Hands-on learning is one of the best ways to teach children how to become community builders. Gently reinforcing the ideals that you want to instill in them by creating family rituals that focus on positivity, kindness and compassion is “learning-by-doing” that benefits everyone.
Consider making some of these activities a tradition in your home:
- Practice random acts of kindness (RAKs). There are several ways to approach this. You might focus on doing small, spontaneous RAKs each day like smiling at everyone you meet, holding the door open behind you or giving an unexpected compliment. Or, you might choose to do one weekly or monthly RAK as a family that takes a bit more time and effort. For example, donating food to a shelter, picking up trash around town or fostering a dog or cat. Whatever you decide, make sure to sit down as a family and discuss what you plan to do, what you’ve done, and how you think your RAKs have helped infuse the world with more happiness. As the holidays approach, you and your family could focus on holiday-related RAKs to help make an impact on those who might be struggling at this time of year.
- Go tech-free. One night each week, commit to putting away all of your devices and shutting off all the screens so that you can truly connect with each other and strengthen your bond as a family. You might use this time to go for a family walk, play board games, read a book together or plan upcoming family adventures. You could start by making this a one-hour commitment, and gradually increase that time as everyone gets used to enjoying the tech-free evenings together.
- Introduce gratitude journaling. Journaling is a wonderful way to control and improve mental health. Focusing on gratitude by writing down at least five things you’re thankful for at the end of each week can help make both adults and children feel happier, sleep better and even feel better physically.1 Set aside a few minutes every Sunday night, or whatever evening works best for you, and encourage each member of your family to write down five things that they are truly grateful, including as much detail as possible. You can share what you’ve written with each other or keep them private – whatever works for your family.
- Volunteer together. Family community service projects help children understand how to recognize and respond to the needs of those around them. Visit MyForesters.com to find out about volunteer opportunities with fellow Foresters members in your area or sit down together and brainstorm ways to support people in need, local shelters or other charitable organizations in your community. Encouraging your children to become involved in volunteer work, even at a very young age, is one way to help infuse their life with the kind of joy that comes from living a meaningful and purpose-filled existence.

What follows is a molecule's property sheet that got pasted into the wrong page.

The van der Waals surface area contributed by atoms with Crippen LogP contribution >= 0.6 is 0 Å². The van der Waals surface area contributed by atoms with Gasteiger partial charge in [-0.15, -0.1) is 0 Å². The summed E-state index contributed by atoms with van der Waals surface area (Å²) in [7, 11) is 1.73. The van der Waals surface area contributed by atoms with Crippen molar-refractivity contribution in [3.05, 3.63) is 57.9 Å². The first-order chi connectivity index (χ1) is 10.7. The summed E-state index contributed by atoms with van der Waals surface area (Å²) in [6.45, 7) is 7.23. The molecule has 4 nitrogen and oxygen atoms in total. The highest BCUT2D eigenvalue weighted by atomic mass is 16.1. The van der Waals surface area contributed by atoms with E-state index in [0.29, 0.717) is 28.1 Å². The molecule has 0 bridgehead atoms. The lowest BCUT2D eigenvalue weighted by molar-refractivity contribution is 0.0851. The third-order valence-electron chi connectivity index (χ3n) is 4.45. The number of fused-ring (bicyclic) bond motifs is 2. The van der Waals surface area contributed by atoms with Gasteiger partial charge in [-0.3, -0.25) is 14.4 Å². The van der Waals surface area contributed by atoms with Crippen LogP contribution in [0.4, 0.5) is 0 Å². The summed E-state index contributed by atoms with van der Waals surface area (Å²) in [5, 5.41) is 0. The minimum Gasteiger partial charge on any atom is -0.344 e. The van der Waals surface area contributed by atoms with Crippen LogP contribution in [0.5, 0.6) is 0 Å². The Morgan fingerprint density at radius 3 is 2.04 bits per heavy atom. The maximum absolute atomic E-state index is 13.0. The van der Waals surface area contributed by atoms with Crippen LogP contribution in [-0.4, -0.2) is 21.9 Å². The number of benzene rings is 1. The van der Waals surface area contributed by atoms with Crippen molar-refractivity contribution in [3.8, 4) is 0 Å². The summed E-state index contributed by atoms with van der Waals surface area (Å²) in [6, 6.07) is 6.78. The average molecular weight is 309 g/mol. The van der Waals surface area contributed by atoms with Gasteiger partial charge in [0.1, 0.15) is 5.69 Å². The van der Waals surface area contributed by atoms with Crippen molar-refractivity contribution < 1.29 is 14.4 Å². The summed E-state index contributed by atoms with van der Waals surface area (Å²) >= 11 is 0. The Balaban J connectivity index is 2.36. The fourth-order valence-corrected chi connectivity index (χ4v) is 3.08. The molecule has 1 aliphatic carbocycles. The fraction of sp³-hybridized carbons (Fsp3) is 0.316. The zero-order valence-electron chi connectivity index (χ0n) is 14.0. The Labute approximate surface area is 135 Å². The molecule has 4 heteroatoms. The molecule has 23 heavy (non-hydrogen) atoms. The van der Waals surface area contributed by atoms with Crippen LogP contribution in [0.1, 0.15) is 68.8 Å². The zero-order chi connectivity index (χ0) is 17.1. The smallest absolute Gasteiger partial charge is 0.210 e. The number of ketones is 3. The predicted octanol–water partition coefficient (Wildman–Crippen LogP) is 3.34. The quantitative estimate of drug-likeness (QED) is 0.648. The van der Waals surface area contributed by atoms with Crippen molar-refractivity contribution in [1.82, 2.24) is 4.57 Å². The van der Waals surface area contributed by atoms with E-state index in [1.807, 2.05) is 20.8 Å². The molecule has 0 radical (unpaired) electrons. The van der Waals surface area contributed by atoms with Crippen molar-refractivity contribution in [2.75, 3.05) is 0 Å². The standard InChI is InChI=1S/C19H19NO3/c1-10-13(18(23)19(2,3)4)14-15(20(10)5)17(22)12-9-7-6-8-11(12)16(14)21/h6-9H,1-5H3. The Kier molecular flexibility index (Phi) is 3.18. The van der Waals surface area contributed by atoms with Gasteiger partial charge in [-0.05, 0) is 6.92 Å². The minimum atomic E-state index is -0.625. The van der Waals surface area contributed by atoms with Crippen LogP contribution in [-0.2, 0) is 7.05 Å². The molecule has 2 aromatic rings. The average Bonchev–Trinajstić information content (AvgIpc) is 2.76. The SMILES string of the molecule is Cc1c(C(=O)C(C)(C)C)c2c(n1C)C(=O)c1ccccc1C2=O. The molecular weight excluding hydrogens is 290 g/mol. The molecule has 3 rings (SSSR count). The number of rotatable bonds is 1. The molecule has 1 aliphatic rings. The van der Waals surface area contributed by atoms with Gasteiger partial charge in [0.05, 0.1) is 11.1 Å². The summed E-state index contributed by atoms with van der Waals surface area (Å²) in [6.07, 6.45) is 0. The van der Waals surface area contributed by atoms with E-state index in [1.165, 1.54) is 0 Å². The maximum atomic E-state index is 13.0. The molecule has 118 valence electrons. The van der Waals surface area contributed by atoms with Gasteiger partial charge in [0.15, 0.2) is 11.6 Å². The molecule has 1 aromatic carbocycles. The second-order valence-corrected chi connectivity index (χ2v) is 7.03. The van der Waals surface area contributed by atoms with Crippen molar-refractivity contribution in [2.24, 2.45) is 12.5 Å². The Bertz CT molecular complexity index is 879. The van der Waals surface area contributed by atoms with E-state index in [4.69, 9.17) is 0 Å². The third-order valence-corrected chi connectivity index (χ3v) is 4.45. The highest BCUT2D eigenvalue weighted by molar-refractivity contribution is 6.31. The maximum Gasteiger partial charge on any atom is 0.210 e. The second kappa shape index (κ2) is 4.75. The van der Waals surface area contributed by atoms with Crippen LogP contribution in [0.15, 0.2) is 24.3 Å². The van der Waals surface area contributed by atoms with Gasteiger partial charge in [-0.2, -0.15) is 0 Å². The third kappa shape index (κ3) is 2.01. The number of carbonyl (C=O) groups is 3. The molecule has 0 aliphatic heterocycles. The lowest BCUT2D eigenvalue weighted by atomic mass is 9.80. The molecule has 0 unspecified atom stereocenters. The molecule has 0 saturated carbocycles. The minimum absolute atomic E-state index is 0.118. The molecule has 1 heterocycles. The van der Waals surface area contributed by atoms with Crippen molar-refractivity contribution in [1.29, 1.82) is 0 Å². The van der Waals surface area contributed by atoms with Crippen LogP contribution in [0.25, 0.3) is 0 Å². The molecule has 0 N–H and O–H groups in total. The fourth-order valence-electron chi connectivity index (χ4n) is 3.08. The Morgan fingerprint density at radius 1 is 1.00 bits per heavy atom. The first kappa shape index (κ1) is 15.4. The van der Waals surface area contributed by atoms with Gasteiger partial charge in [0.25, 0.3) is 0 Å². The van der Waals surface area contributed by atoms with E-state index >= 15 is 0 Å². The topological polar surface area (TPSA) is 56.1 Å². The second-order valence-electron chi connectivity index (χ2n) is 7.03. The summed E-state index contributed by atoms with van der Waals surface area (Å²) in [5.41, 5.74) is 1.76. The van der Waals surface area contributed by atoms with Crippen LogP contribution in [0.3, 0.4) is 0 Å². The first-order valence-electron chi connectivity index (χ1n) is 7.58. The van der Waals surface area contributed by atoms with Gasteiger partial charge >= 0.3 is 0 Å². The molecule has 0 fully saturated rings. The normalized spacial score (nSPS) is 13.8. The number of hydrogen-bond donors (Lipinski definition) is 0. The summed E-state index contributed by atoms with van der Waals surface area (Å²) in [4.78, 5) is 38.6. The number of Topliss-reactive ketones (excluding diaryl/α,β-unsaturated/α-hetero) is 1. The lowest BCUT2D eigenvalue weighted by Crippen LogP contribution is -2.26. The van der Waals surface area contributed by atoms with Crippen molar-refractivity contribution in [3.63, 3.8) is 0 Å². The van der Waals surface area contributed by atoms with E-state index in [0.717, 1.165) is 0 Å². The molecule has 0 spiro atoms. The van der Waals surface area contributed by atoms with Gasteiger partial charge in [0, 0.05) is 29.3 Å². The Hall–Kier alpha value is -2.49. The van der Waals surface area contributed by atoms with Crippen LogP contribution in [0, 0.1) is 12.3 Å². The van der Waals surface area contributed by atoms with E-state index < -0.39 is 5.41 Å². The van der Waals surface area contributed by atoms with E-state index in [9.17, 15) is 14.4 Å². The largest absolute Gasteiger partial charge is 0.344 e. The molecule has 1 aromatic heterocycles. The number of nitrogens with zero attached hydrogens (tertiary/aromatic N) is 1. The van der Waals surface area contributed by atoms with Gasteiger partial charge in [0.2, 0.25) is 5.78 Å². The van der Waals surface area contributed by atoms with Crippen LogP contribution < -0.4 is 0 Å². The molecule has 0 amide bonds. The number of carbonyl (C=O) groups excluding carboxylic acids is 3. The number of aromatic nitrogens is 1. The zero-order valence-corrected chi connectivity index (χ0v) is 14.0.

- Become a bucket-filling family. The idea, as explained in the book, How Full is Your Bucket?2, is that every person has an invisible bucket hanging over their head. That bucket fills with good thoughts and happy feelings when you do something good for someone, and when someone does something nice for you. But if you do something mean or unkind to another person, you dip into their bucket and take a little of their happiness out.
Bucket-filling families commit to doing things that fill up each other’s buckets to keep them bursting with happiness and positive energy. Encouraging children to think of the impact their actions have on others by using the bucket analogy is a great way to encourage compassion and empathy. To help remind and encourage children, you can write a list of all the simple ways to fill up buckets:
- Doing my chores
- Saying please and thank you
- Helping out my sister or brother
- Sharing my toys
- Listening to mom and dad
- Reading books together
Raising children to become compassionate, responsible adults is a marathon and not a sprint. Incorporating simple, but meaningful, kindness rituals into your family’s everyday life will help kids learn and grow, one small act at a time, while strengthening your bond as a family in the process.
417962A CAN/US 11/20